Great! Thank you so much.
Tracy, I’m not looking at middle grade historical fiction proposals. I’m sorry.
Thank you for your reply, Bob!
Yes, that’s me. Mea culpa. Thanks for reading!
Thanks, Caroline. I’ll reply to your email.
Check out my recent posts. I wrote a whole post in answer to that question maybe four or five weeks ago.
Found it. Thank you.
Marsha, Marsha, Marsha. Memoir is a tough sell but if it’s the best thing I’ve read all year, I’ll be glad to give it a look.
Thanks for bookmarking, Jaqueline!
It depends, Janis. If parts of your platform will be useful in spreading the word about your new concept, then those may still apply. And if you’ve demonstrated aptitude in speaking, blogging, etc., on any subject, that could also translate for a new project. It just depends on the specificity and adaptability of the platform you’ve already built.
I can’t express it as a ratio. Maybe if your platform is 10/10 you can write a “meh” book; I imagine we’ve all come across celebrity/politician books that could fit that category. But otherwise not.
An amazing idea wonderfully written can still be published even with a modest platform. But very often a writer’s platform is an indication of his or her professionalism and understanding of readers, markets, etc., so they more commonly go hand-in-hand.
And there’s plenty of hope for introverts. Introversion doesn’t preclude a growing, strong platform, any more than extroversion guarantees it. There are ways to extend your reach as an introvert.
I hope that helps.
It does help – and thank you for such a quick response!
Haha, a pink snowflake avatar?
Something about that feels poetic. So much for my platform 😉
You obviously have good taste. That’s a great start. 🙂
There’s huge value in what you describe. The general market is wide open to books featuring faith elements, realistically presented.
Nothing “disqualifies” a “Christian” novel from being PITCHED to the general market, per se. But things such as preachiness and “Christianese” (jargon) will make an offer highly unlikely. All in all, the general market isn’t averse to references to church, God, or scripture, when they’re handled well.
Also, you’re right that the general market is much larger than the Christian market.
Ah. That makes sense. And good to know. Thank you.
Check out the link below. I read it and believe it might help you with your inquiry.
Hello, I am writing my first non-fiction. I am a recovering drug addict, who found Christ, and my story has already impacted millions. I went viral on social media for my recovery story and photos. I have posted 2 chapters on my social media to attract attention and a following. It has received amazing responses. I am looking to send you a cover letter and 3 chapters, I am worried that it may not be for this agency because I am writing it as the drug addict and homeless woman. So there is profanity, and excessive drug use. Up until I have an otherworldly experience with Christ. I want to write a 3 part series on my journey. I hope you will take a minute to read what i have created. And at the very least point me in the right direction. Thank you!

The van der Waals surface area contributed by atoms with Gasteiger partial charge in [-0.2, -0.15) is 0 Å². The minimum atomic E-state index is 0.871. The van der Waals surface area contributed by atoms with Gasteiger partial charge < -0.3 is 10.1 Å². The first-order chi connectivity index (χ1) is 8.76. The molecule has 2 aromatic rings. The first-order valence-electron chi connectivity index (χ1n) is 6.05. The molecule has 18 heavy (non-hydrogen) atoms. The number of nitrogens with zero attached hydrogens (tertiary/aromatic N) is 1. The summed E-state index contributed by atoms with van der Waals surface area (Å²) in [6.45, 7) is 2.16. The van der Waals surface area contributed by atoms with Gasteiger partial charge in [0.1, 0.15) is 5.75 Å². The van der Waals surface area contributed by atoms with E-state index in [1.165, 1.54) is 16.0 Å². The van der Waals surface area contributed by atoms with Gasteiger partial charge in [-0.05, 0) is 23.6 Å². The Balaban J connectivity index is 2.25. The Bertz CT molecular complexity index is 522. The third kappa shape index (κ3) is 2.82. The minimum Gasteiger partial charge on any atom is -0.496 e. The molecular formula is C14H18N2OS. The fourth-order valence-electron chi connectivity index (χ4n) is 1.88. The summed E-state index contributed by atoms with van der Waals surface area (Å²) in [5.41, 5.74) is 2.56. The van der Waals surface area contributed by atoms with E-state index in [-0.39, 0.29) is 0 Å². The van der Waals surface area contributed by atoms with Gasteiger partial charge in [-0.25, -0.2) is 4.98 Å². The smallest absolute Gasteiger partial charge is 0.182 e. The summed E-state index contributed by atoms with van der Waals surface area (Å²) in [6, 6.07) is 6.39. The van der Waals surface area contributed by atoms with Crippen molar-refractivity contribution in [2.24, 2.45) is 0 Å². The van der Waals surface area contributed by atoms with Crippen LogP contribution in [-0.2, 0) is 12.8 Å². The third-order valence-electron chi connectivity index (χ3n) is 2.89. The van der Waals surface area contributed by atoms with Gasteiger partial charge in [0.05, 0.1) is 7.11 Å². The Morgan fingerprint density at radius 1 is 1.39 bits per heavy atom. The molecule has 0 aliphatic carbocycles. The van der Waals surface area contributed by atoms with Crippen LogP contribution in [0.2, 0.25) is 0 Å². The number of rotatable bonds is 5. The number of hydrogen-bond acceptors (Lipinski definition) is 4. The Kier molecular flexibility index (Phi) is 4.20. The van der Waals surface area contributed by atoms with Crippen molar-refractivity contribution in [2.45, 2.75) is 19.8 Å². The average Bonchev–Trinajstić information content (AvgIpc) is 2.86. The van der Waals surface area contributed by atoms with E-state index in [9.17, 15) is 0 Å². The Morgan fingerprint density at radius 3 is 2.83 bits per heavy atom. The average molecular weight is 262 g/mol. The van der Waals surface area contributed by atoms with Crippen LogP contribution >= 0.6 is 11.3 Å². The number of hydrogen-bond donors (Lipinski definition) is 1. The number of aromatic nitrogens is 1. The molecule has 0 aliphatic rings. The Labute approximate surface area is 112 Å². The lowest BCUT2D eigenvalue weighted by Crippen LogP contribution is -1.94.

Another ‘My Side of the Mountain’ fan here. As a children’s librarian for many years I saw that title ‘f’ly’ off the shelves. That book and ‘Hatchet’, Gary Paulsen’s wonderful read needs to be repeated in our manuscripts today, with just a bit of Godly emphasis.
Hoping I can provide some of the action in my time travel novels.
Hello Bob, please forgive me for butting in, but I’d like to encourage Mary a bit. Mary, your name just rolls off the tongue. Sounds like a famous person/writer to me.
At age 70, here’s a lesson I’ve learned both thru church and the Twelve Step programs. I had my last drink of alcohol on August 12, 1987 in Clovis, New Mexico where I was working as a small city newspaper reporter.
Before the Covid-19 Shutdowns in the Spring and Summer of 2020, I got to share at the San Jose Alano Club as the meeting as the main speaker. I don’t remember the date or the name of the meeting secretary; but I do remember saying, “Friends, every day I have to make a choice. Today. Will I be a Victim or a Victor? Some days unfortunately I forget to read God’s Word or worse my prayer life is on “I’m too busy, but God understands!” mode.
Mary, you wrote this post about three years ago. Hopefully, you’re a published author by now. But in case you’re still struggling, may I advise you a bit?
STOP listening to people’s opinions. Follow your Heart. Listen to the voice of the Holy Spirit. Jesus wants the best for his adopted children.
Next self-publish or use an online publisher like Amazon.
But, I think you may be in need of a Ghost Writer. You write the story skeleton and they flesh in the details.
Never give up on yourself. William Eugene McBride.
Thank You for sharing. It was very helpful. Cynthia Christmas
So glad, Cynthia.
I have nowt to offer you;
I have no tale to tell,
but there’s one thing I can do,
and that is wish you well
in adding depth unto your stable,
with writers who are eager, able
to tell a crcking story
or inspire those who doubt
to lean into God’s grace;
that’s what writing’s all about,
and though this is not my place,
with no strengths to build upon,
nonetheless, I’ll cheer you on.
That writer would have been made by another agent or editor. Thanks anyway for the piece.
Kristen Joy Wilks
Oh, Bob. I could totally write something that would surprise you!!! I just finished a revision of a story written entirely from the POV of a beloved pet chicken! A chicken intent on saving her boy from kidnappers, eating some yummy bugs, and perhaps riding a bear into battle if the opportunity presents itself. Sadly, as you may have guessed, this is middle grade which I see you are not interested in. Although, it does have a romance. She rescues a handsome rooster from the folks in a homeless encampment who are preparing to enjoy a nice chicken stew cooked in an old hand-crank washer machine! You are really missing out here my friend. Nonetheless, I wish you the best with all those boring non-chicken stories that are not nearly as surprising.